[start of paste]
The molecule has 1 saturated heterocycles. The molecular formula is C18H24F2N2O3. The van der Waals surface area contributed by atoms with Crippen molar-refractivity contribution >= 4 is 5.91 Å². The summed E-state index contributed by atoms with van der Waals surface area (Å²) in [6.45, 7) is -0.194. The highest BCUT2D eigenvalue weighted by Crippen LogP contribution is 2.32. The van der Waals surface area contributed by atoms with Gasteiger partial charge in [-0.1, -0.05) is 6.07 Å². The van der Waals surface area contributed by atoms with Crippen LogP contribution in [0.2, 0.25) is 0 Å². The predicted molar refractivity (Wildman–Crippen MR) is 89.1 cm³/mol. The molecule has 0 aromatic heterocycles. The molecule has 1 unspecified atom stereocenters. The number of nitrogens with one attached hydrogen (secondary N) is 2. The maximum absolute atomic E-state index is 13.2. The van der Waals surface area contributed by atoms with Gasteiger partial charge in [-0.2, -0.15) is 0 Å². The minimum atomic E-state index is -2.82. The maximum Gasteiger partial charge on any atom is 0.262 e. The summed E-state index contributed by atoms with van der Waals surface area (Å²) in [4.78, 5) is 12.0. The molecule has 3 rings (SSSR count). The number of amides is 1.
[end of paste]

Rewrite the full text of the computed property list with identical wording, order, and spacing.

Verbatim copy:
The molecule has 1 saturated heterocycles. The molecular formula is C18H24F2N2O3. The van der Waals surface area contributed by atoms with Crippen molar-refractivity contribution >= 4 is 5.91 Å². The summed E-state index contributed by atoms with van der Waals surface area (Å²) in [6.45, 7) is -0.194. The highest BCUT2D eigenvalue weighted by Crippen LogP contribution is 2.32. The van der Waals surface area contributed by atoms with Gasteiger partial charge in [-0.1, -0.05) is 6.07 Å². The van der Waals surface area contributed by atoms with Crippen LogP contribution in [0.2, 0.25) is 0 Å². The predicted molar refractivity (Wildman–Crippen MR) is 89.1 cm³/mol. The molecule has 0 aromatic heterocycles. The molecule has 1 unspecified atom stereocenters. The number of nitrogens with one attached hydrogen (secondary N) is 2. The maximum absolute atomic E-state index is 13.2. The van der Waals surface area contributed by atoms with Gasteiger partial charge in [-0.2, -0.15) is 0 Å². The minimum atomic E-state index is -2.82. The maximum Gasteiger partial charge on any atom is 0.262 e. The summed E-state index contributed by atoms with van der Waals surface area (Å²) in [4.78, 5) is 12.0. The molecule has 3 rings (SSSR count). The number of amides is 1.